Mobile-There are a variety of technological innovations and options that impact the ability of marketers to better leverage their email marketing efforts. Mobile is one of them. "Mobile technology has opened up a whole new world when it comes to email marketing," says Harriott. "It has become a necessity to make sure your emails look good on a smartphone." In fact, he adds, "Three-quarters of consumers say they are ‘highly likely' to delete an email if they can't read it on their smartphone." On a mobile device, says Harriott, the best reading experience will come from emails that do the following:
- Use at least an 11-point font for body text and a 22-point font for headlines.
- Provide a clear call to action at the top of the campaign.
- Employ single-column designs and focus only on the essentials.
In addition, Ashley O'Connor, email marketing manager for The Brandon Agency, an integrated marketing business, recommends marketers may want to consider designing for mobile first. "Too often, as designers, we think of the big screen first," says O'Connor. "With 50% of email opened on a mobile device, we need to be designing for the small screen first and then making it work on the desktop."
O'Connor recommends mocking up emails in 300x900 pixels to determine whether the email is readable and if calls to action are clickable. "Think responsive," she says. "Create your layout in box segments. That way, they can free flow from a one-column smartphone layout, seamlessly, to a two-column desktop layout." She points to a very practical reason to start small: "Less is more." "You have only 8 seconds to capture the reader's attention. Bombarding them with too much text, or too many details, will lose their interest and, more important, their click-through."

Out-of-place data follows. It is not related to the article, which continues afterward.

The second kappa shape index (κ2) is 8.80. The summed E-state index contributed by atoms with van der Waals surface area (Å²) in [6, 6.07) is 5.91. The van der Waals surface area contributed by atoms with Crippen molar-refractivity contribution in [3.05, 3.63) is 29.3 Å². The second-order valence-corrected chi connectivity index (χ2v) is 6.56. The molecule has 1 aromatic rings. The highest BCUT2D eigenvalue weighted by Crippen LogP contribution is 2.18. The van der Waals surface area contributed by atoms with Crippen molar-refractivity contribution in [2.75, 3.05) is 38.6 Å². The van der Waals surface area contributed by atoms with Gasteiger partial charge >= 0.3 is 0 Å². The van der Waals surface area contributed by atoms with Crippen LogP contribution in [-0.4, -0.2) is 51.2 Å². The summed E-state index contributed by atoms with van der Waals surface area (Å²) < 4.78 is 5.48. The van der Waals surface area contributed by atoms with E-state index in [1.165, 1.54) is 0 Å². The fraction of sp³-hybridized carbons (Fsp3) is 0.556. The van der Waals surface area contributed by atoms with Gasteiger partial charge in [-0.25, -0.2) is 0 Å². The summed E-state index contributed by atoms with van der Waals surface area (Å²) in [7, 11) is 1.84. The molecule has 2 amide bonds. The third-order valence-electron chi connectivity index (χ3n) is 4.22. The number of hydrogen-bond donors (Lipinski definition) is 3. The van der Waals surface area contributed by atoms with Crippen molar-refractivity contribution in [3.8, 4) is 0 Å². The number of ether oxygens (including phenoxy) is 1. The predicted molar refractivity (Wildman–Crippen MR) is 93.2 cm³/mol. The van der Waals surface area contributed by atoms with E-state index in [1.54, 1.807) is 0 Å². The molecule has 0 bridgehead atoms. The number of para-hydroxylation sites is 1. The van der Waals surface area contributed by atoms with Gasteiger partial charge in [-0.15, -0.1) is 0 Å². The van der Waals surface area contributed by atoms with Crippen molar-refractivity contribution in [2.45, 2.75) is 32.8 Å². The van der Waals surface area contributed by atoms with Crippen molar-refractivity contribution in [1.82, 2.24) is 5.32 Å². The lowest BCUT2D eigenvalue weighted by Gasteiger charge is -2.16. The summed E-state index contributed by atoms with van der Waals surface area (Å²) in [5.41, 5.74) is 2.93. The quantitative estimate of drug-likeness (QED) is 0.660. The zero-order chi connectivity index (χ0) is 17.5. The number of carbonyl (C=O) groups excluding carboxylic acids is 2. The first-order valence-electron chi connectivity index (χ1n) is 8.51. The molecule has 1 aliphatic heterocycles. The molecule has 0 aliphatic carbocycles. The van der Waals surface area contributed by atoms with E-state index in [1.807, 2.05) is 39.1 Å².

Targeting-Another key "must do" for boosting the chance of a click-through is ensuring that your messages are targeted to those segments with the most opportunity to yield results. The ability to narrowly target specific audience segments is a big benefit that technology has brought to today's marketers. In fact, audiences are expecting this segmentation to bring them content that is targeted to their needs and interests, says Lauren Eubanks, email marketing manager with TechnologyAdvice, a consulting firm.
"More and more companies are adopting marketing automation, and it will soon be necessary to successfully target your digital audience and get them through your sales funnel more efficiently," says Eubanks. "Everyone is talking about it, but I think this is the year that everyone actually gets serious and adopts the approach." Much simpler than marketing automation is segmenting and personalization, she says. "If you don't have the current bandwidth to use marketing automation, at least segment your lists based on important criteria to send your audience more targeted content." She points to TechnologyAdvice research, which indicates that the top reasons consumers send business emails to their spam folders are frequency and irrelevant content.